The law firm Hollister-Jones Lellman will support the delivery of Crown prosecution services to the Tauranga region.
The appointment will take effect from 1 August 2017.
Wellington public servant and barrister and solicitor Gerardus van Bohemen has been appointed a Judge of the High Court, Attorney‑General Christopher Finlayson announced today.
Justice van Bohemen graduated from Victoria University with a BA (English) in 1977 and an LLB (Hons) 1st Class in 1979. Between 1978 and 1982 he worked for the Legal Division of the Ministry of Foreign Affairs, before spending four years at the New Zealand Permanent Mission to the United Nations (UN) in New York.
In 1987 Justice van Bohemen returned to New Zealand and was the Deputy Director of the Legal Division at the Ministry of External Relations and Trade, leaving in 1990 to join Russell McVeagh McKenzie Bartleet & Co in Auckland.
In 1993 he returned to New York and spent two years as the Deputy New Zealand Representative to the UN and the UN Security Council. On his return to New Zealand in 1995, he joined the Auckland office of Buddle Findlay as a senior solicitor, becoming a partner in 1996.
Justice van Bohemen joined the partnership of Chen Palmer & Partners in 2004. He returned to the Ministry of Foreign Affairs and Trade in 2005 as Director of the Legal Division and International Legal Adviser to the New Zealand Government and became the Deputy Secretary responsible for Multilateral and Legal Affairs in 2010.
In May 2015 Justice van Bohemen was appointed New Zealand’s Permanent Representative and Ambassador to the UN and New Zealand’s Representative to the UN Security Council.
The new Judge will sit in Auckland.
Wellington barrister Pheroze Jagose has been appointed a Judge of the High Court, Attorney‑General Christopher Finlayson announced today.
Justice Jagose graduated with an LLB from the University of Auckland in 1987 and commenced employment as a legal officer with the Northern Government Officers’ Union in Auckland. In 1989 he graduated with an MA in International Relations from Lancaster University and began working as a legal officer with the New Zealand Air Line Pilots’ Association.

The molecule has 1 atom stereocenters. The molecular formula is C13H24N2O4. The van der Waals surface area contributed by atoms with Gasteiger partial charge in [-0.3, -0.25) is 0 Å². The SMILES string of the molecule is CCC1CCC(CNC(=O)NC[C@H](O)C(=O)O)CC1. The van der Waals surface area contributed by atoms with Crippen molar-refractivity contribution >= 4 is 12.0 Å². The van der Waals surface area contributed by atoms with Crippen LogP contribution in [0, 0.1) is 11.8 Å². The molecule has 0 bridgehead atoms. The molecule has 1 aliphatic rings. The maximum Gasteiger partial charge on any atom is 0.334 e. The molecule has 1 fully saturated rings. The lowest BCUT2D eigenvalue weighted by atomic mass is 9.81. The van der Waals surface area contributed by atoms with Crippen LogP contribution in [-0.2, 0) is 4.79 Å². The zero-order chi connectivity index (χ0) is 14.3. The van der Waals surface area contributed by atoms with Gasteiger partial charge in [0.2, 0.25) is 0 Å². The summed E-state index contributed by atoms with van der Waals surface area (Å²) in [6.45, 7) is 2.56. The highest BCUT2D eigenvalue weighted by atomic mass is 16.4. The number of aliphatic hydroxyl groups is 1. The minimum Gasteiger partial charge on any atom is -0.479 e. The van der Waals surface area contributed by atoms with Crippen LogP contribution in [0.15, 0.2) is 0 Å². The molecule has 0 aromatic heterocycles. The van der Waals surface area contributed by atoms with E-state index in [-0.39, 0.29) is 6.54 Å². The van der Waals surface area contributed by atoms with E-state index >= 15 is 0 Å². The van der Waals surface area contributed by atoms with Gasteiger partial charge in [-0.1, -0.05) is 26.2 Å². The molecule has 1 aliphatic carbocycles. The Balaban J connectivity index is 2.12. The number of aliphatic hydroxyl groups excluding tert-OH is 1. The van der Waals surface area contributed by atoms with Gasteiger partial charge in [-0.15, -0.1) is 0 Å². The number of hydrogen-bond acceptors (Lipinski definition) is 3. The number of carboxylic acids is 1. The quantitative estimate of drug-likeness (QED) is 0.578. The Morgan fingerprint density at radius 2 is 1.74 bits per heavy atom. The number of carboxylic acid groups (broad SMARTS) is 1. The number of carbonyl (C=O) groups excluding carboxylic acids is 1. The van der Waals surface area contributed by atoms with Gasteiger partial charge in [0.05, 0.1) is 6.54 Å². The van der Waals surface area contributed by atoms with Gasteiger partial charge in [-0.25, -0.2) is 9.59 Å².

In 1995 Justice Jagose joined the Wellington office of Chapman Tripp as a solicitor, specialising in telecommunications and other corporate commercial litigation. Justice Jagose became a partner at Chapman Tripp in 2000.
Justice Jagose commenced practice as a barrister sole in February 2016, specialising in competition and trade practices as well as company, securities, employment, public and administrative law. He has appeared at all levels of New Zealand’s legal system, including in the Court of Appeal and Supreme Court.
He has been internationally recognised as a leading commercial litigator by independent legal directories Chambers Asia Pacific, Chambers Global and Legal 500 and was the only non-QC barrister ranked by Chambers in New Zealand in 2016.
Justice Jagose is widely published and was involved in designing and supervising the New Zealand Law Society entry‑level Civil Litigation Skills course.
The new Judge will sit in Auckland.
The Crown has signed a Deed of Settlement with Ngāti Tūwharetoa at Waitetoko Marae, Minister for Treaty of Waitangi Negotiations Christopher Finlayson announced today.